Did you get it? “With a grain of salt.”

I’m not exactly sure what it means other than my dad used to say it about our Uncle Bob when he would talk about all the things he did in the big war or, come to think of it, most anything Uncle Bob says. I think it means he’s full of beans, or something like that. Uncle Bob tells some pretty big tales.

You might think I sound kind of cold hearted with all this talk about board games and Latin words, but I’m not. I brought Kleenex in my purse (my only purse, mind you) because I never know when the tears will come out of nowhere. I mean almost nowhere. (Though I looked that up too. The human body produces tears by stimulating two glands called lacrimal glands, which are situated above each eye, behind the upper eyelids. These glands are responsible for excreting – isn’t that a deliciously disgusting word – lacrimal fluid, the medical term for tears. Lacrimal fluid is very salty, although there is some evidence that the level of salt changes depending on the cause of the fluid’s release. Isn’t that fascinating? [Note to self: check salt level in tears created for various reasons]). I cried a little when mom first told us kids the news, mostly because she started crying. It has seemed too weird most of the rest of the time, though, like Dad has gone on one of his work trips to some exotic place like Britain or Turkey, and he’ll be home in a week or so with some cool spear or bracelet made up of beads with blue eyes for my collection with a great story about how it was used or what superstition surrounded it. But this work trip has been really long, and I’m starting to understand that he’s really not coming home this time. My brain knows the facts but somehow it still doesn’t seem real.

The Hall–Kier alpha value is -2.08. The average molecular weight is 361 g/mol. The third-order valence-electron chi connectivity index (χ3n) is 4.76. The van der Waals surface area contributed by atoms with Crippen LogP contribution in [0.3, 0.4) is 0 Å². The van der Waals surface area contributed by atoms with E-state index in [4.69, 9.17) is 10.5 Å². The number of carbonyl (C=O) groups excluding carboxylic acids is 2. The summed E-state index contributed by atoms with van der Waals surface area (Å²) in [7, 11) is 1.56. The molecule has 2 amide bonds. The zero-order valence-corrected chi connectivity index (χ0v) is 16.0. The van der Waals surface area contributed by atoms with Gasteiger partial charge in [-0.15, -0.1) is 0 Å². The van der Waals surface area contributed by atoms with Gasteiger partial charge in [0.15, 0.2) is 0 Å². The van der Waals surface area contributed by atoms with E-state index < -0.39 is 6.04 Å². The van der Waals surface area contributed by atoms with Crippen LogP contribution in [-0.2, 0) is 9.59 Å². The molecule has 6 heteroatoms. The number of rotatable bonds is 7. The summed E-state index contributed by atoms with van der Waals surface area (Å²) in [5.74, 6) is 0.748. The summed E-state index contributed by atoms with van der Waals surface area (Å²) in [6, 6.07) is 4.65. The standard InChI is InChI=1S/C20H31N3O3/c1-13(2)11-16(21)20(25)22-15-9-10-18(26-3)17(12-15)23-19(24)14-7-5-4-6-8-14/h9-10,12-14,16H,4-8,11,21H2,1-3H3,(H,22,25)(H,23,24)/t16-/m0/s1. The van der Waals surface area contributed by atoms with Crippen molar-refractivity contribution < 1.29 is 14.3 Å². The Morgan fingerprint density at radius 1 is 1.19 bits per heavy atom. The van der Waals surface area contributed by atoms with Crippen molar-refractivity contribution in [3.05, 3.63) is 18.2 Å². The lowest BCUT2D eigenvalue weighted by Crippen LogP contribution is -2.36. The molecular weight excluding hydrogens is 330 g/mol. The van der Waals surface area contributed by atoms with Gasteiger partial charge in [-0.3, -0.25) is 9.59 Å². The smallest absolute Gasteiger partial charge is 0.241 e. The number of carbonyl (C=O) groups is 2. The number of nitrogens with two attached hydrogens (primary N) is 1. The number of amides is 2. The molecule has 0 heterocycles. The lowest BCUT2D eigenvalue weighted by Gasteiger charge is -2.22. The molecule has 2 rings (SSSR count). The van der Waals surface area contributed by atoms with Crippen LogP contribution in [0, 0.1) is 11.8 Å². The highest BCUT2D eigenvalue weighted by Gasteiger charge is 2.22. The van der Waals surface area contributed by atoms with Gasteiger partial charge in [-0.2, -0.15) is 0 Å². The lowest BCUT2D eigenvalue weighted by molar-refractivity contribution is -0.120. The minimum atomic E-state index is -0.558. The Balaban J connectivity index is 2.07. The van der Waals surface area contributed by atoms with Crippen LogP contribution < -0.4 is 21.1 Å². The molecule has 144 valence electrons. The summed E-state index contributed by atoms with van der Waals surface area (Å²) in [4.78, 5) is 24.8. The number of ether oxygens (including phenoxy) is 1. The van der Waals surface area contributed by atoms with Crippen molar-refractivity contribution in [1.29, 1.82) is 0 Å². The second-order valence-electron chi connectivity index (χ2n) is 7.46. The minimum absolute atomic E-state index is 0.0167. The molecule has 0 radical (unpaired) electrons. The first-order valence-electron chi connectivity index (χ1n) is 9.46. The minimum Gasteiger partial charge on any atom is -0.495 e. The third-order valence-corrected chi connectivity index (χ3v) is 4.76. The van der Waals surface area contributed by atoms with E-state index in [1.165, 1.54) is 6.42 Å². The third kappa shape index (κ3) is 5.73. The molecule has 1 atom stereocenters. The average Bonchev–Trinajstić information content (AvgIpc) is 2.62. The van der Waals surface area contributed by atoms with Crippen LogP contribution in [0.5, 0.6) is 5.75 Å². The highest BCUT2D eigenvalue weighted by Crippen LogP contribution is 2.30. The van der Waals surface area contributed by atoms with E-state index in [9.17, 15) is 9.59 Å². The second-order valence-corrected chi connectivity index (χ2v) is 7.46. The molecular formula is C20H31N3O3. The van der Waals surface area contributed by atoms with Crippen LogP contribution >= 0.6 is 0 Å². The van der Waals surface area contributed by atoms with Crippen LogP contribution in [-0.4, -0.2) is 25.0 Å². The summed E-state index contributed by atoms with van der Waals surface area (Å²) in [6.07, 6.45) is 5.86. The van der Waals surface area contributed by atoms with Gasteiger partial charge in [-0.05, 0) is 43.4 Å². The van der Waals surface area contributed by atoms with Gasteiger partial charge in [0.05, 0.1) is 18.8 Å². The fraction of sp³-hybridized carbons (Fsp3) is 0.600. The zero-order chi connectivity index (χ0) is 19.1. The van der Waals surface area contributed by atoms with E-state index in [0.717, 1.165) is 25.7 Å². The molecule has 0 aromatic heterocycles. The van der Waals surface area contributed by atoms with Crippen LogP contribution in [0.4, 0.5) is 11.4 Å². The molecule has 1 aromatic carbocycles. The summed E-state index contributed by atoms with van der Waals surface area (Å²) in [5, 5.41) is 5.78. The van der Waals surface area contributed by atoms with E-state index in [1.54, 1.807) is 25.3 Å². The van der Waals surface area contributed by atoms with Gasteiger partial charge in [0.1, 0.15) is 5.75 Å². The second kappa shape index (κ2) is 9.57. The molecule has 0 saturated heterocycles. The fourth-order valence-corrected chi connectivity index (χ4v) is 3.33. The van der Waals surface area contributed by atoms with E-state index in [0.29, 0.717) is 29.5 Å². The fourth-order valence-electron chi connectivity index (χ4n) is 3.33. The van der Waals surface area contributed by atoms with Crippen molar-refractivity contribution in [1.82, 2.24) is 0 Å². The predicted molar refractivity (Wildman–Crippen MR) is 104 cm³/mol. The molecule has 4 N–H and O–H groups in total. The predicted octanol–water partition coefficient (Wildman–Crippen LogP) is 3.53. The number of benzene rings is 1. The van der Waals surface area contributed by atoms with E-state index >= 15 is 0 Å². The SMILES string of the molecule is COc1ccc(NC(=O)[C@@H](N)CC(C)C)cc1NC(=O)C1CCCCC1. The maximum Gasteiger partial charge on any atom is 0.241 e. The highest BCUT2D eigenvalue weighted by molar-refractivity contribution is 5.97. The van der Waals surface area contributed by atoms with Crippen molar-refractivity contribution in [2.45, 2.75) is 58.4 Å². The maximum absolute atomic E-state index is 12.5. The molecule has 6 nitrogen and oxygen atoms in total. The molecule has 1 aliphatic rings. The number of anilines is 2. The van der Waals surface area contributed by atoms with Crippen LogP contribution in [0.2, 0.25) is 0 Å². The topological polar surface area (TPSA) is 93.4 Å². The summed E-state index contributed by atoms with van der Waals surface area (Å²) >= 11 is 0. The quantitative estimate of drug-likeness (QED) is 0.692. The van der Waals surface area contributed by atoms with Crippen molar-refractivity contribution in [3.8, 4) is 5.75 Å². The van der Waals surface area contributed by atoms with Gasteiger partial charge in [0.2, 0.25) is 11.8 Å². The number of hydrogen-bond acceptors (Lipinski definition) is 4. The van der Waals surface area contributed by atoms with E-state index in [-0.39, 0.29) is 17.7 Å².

Maybe if it was an open casket, like at Grandma Barb’s funeral, we’d see him super still and cold like Grandma was (I touched her hand when my parents weren’t watching. I had to do it just to see. You understand, right?!) But Mom wouldn’t let us see Dad’s body. She said they embalmed him and everything, but still, she wanted us to “remember him like he was when he was with us.”

As cool as the whole embalming thing is (I looked that up, too. It takes two gals of formaldehyde to embalm an adult. Check the facts for yourself.), I didn’t argue the point as I normally might have done. Seeing a frog in Mr. Pearson’s science room in a bottle of fluid is one thing. Seeing your own father in a similar state, is quite another.

We all stand for one more hymn, “Be Not Afraid.” My mother wordlessly shoves a song book into my hands. My brothers she ignores, but me, she expects to sing. I like singing generally, but solemn church songs ‒ not so much. I know a lot of church songs by heart since I go to the Catholic school attached to the church we’re standing in, St. James, and as such, we are required to attend mass every morning; so that’s a lot of singing. Why couldn’t our church be St. Ignatius (he started out as a Spanish knight!), or even better St. Christopher (the patron saint of travelers), at least then we’d have a bunch of people praying to us or to our church rather.